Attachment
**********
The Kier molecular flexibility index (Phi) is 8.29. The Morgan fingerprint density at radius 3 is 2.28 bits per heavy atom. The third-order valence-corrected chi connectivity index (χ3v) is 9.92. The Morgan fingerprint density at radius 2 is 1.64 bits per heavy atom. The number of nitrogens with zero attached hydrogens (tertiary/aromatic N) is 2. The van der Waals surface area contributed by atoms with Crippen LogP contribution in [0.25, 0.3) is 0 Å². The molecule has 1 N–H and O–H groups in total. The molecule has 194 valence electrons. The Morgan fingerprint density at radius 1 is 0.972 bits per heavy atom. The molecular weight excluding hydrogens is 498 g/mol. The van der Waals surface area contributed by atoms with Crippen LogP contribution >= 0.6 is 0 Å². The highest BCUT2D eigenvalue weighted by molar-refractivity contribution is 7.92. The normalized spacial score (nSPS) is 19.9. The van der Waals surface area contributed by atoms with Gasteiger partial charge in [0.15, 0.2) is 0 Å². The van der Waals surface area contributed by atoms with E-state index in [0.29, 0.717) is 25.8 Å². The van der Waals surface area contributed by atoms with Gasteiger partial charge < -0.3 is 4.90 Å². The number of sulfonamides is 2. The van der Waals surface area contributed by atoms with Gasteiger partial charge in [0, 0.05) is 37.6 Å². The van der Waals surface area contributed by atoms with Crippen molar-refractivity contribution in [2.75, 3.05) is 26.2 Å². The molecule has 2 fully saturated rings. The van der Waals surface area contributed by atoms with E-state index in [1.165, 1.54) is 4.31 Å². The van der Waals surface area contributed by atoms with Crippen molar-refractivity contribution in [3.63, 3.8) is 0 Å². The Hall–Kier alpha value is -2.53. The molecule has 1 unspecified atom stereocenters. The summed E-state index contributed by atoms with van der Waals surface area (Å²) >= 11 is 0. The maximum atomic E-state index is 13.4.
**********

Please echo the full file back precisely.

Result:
The Kier molecular flexibility index (Phi) is 8.29. The Morgan fingerprint density at radius 3 is 2.28 bits per heavy atom. The third-order valence-corrected chi connectivity index (χ3v) is 9.92. The Morgan fingerprint density at radius 2 is 1.64 bits per heavy atom. The number of nitrogens with zero attached hydrogens (tertiary/aromatic N) is 2. The van der Waals surface area contributed by atoms with Crippen LogP contribution in [0.25, 0.3) is 0 Å². The molecule has 1 N–H and O–H groups in total. The molecule has 194 valence electrons. The Morgan fingerprint density at radius 1 is 0.972 bits per heavy atom. The molecular weight excluding hydrogens is 498 g/mol. The van der Waals surface area contributed by atoms with Crippen LogP contribution >= 0.6 is 0 Å². The highest BCUT2D eigenvalue weighted by molar-refractivity contribution is 7.92. The normalized spacial score (nSPS) is 19.9. The van der Waals surface area contributed by atoms with Gasteiger partial charge in [0.15, 0.2) is 0 Å². The van der Waals surface area contributed by atoms with E-state index in [0.29, 0.717) is 25.8 Å². The van der Waals surface area contributed by atoms with Gasteiger partial charge < -0.3 is 4.90 Å². The number of sulfonamides is 2. The van der Waals surface area contributed by atoms with Gasteiger partial charge in [0, 0.05) is 37.6 Å². The van der Waals surface area contributed by atoms with Crippen molar-refractivity contribution in [2.75, 3.05) is 26.2 Å². The molecule has 2 fully saturated rings. The van der Waals surface area contributed by atoms with E-state index in [1.165, 1.54) is 4.31 Å². The van der Waals surface area contributed by atoms with Crippen molar-refractivity contribution in [3.63, 3.8) is 0 Å². The Hall–Kier alpha value is -2.53. The molecule has 1 unspecified atom stereocenters. The summed E-state index contributed by atoms with van der Waals surface area (Å²) >= 11 is 0. The maximum atomic E-state index is 13.4.